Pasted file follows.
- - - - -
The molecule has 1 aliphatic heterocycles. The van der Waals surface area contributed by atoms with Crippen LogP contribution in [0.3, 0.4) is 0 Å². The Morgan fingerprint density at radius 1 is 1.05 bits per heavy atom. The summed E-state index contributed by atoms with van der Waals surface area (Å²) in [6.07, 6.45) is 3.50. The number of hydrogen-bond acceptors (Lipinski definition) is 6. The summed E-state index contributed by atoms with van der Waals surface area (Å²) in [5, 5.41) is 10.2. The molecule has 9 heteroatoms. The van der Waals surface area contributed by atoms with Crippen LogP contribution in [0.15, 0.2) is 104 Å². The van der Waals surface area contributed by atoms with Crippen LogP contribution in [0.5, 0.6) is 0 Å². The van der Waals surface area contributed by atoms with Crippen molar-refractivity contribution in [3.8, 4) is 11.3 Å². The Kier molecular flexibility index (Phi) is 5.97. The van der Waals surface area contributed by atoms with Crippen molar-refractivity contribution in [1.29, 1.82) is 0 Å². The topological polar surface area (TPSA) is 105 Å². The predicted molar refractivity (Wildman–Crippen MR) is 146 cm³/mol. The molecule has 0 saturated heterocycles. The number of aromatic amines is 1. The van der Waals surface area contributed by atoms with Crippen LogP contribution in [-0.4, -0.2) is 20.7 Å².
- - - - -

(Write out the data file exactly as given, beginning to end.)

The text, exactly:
The molecule has 1 aliphatic heterocycles. The van der Waals surface area contributed by atoms with Crippen LogP contribution in [0.3, 0.4) is 0 Å². The Morgan fingerprint density at radius 1 is 1.05 bits per heavy atom. The summed E-state index contributed by atoms with van der Waals surface area (Å²) in [6.07, 6.45) is 3.50. The number of hydrogen-bond acceptors (Lipinski definition) is 6. The summed E-state index contributed by atoms with van der Waals surface area (Å²) in [5, 5.41) is 10.2. The molecule has 9 heteroatoms. The van der Waals surface area contributed by atoms with Crippen LogP contribution in [0.15, 0.2) is 104 Å². The van der Waals surface area contributed by atoms with Crippen LogP contribution in [0.5, 0.6) is 0 Å². The van der Waals surface area contributed by atoms with Crippen molar-refractivity contribution in [3.8, 4) is 11.3 Å². The Kier molecular flexibility index (Phi) is 5.97. The van der Waals surface area contributed by atoms with Crippen molar-refractivity contribution in [1.29, 1.82) is 0 Å². The topological polar surface area (TPSA) is 105 Å². The predicted molar refractivity (Wildman–Crippen MR) is 146 cm³/mol. The molecule has 0 saturated heterocycles. The number of aromatic amines is 1. The van der Waals surface area contributed by atoms with Crippen LogP contribution in [-0.4, -0.2) is 20.7 Å².